Patrons and Ambassadors
Patrons and Ambassadors for the ORCT
These extraordinary individuals have pledged support for the work we are doing and given us their full backing. We are extremely honoured to have them on board.
Valiant Swart is a South African musician from the Winelands town of Stellenbosch. He performs in both Afrikaans and English in folk rock style and is a highly accomplished singer/songwriter and poet, having collaborated with other big SA names such as Jack Parow. His work is inspired by artists such as Koos Kombuis and Anton Goosen. He is no stranger to the Overberg and has performed some wonderful concerts in venues in Napier, Bredasdorp and the Elim Wine areas.
Says Valiant about the ORCT: The Overberg is one of the most beautiful areas in the Cape. So much of it has been sacrificed for farmland, which is understandable. The natural, pristine areas that remain need to be preserved and protected with care and vigour, however. Caring for nature is caring for ourselves and for others.
Richard Cowling is Professor in the Department of Botany at Nelson Mandela Metropolitan University. He is a globally renowned botanist, ecologist and conservation scientist with a career spanning over 35 years. Richard’s research interests span the fields of plant diversity and evolution, community ecology, conservation science and paleoecology. He has published over 350 peer reviewed journal articles as well as authored four books and 59 articles. Much of his ground-breaking research has been of significant relevance in applied conservation and has been implemented in the fields of ecological economics, ecosystem services, invasion biology and restoration ecology. Richard has worked hard to secure the Cape’s biodiversity and his efforts have led to more than 100,000 hectares of threatened habitat being conserved in protected areas in perpetuity.
Says Richard about the ORCT: Whenever I drive through the beautiful Overberg I feel comforted knowing that you are there.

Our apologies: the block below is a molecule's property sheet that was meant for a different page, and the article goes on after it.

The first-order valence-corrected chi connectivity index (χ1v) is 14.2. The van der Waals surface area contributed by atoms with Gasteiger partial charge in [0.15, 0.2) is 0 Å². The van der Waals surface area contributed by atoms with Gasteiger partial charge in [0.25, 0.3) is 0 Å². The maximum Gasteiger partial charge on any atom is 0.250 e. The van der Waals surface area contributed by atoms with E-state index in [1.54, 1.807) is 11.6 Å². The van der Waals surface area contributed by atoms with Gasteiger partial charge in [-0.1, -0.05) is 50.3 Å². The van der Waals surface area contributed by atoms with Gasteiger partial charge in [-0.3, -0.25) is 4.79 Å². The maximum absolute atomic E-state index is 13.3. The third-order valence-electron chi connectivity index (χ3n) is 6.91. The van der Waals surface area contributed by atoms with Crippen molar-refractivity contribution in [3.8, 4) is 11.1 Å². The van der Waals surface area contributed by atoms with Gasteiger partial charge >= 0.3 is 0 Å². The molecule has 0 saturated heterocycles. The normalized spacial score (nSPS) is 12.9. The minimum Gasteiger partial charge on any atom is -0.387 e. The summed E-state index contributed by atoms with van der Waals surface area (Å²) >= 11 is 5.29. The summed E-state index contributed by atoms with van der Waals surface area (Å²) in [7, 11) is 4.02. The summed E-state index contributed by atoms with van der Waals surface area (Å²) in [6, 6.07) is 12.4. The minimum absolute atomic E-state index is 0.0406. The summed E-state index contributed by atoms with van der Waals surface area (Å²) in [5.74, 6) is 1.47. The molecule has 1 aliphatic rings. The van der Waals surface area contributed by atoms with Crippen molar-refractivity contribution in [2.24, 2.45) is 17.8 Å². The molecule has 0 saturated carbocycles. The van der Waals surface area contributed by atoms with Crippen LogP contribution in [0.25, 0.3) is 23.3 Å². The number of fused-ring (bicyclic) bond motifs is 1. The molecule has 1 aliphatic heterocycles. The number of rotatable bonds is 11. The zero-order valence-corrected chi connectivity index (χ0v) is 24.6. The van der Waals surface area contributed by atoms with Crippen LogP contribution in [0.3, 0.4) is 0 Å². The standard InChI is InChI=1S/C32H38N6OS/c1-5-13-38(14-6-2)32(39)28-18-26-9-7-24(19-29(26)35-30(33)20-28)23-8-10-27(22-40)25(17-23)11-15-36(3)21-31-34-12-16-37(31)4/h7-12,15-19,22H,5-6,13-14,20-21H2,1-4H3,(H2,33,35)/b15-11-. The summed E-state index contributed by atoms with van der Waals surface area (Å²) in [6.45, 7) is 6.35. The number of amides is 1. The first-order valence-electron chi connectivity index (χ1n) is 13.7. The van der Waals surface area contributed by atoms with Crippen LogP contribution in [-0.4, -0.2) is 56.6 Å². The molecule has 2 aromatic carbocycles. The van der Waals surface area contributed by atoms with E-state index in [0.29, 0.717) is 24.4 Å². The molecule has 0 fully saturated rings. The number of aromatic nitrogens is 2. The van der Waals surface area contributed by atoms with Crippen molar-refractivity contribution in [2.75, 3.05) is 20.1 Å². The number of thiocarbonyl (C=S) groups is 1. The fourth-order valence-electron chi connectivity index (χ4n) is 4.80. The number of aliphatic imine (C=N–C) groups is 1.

I have cared passionately about Renosterveld since my early days as a student in the early 1970s. Long regarded as the scruffy relative of Fynbos, it is now recognised as an extraordinarily diverse vegetation and a locus of recent and rapid plant speciation. The OLCT is pioneering effective ways of enhancing its status in terms of both hectares protected and awareness created.
Elizabeth has been a friend and supporter of the ORCT since our inception as she cares very deeply for the magnificent flora of the Cape. Her family Trust, the Mapula Trust, is supporting the ORCT, while they also own the renowned reserve known as Elandsberg near Wellington in the Swartland where they protect thousands of hectares of Fynbos and Renosterveld.
Oren Taylor is one of the longest term supporters of the Overberg Renosterveld Conservation Trust. South African by birth, after moving to the UK in 2000 he built a successful career in private equity, software development and business. Alongside his corporate career Oren is a dedicated environmentalist and a prominent and generous philanthropist to the conservation sector. He first became known to the Trust after placing the winning bid at an auction run by Fauna and Flora International to name the newly discovered Hesperantha kiaratayloriae after his daughter. This generous donation was just the beginning of Oren’s support of the Trust’s work. He now also donates his time to the ORCT, working alongside Odette to build a portfolio of regular corporate donors to build a more sustainable long term income for the Trust.
Says Oren about the ORCT:
“When I first met Odette I could feel her passion and all that excitement to do something. That goes a long way”.
“The point is that we haven’t even learnt about the things that we are about to lose. I think the world is a poorer place as long as we lose diversity in the world. It is about us and our future. Humankind’s future. The Renosterveld of the Overberg and the saving of it is directly linked to the future of humankind and it is through biodiversity, through any scientific gains. Who knows what plant is going to help save somebody? Knowledge is power. We’re losing knowledge and the loss is caused by our own hands so we have to save it with our own hands”.
“I have the great fortune of being involved in wonderful conservation projects in the United States and all around the world, but I consider the work of OCLT to be the most important – OCLT’s work to conserve a highly diverse and endangered ecosystem that is globally outstanding and a unique World Heritage Site is truly amazing – but equally amazing is how they involve local communities and farmers to pitch in and work together hand in hand to make magic happen.” David Houghton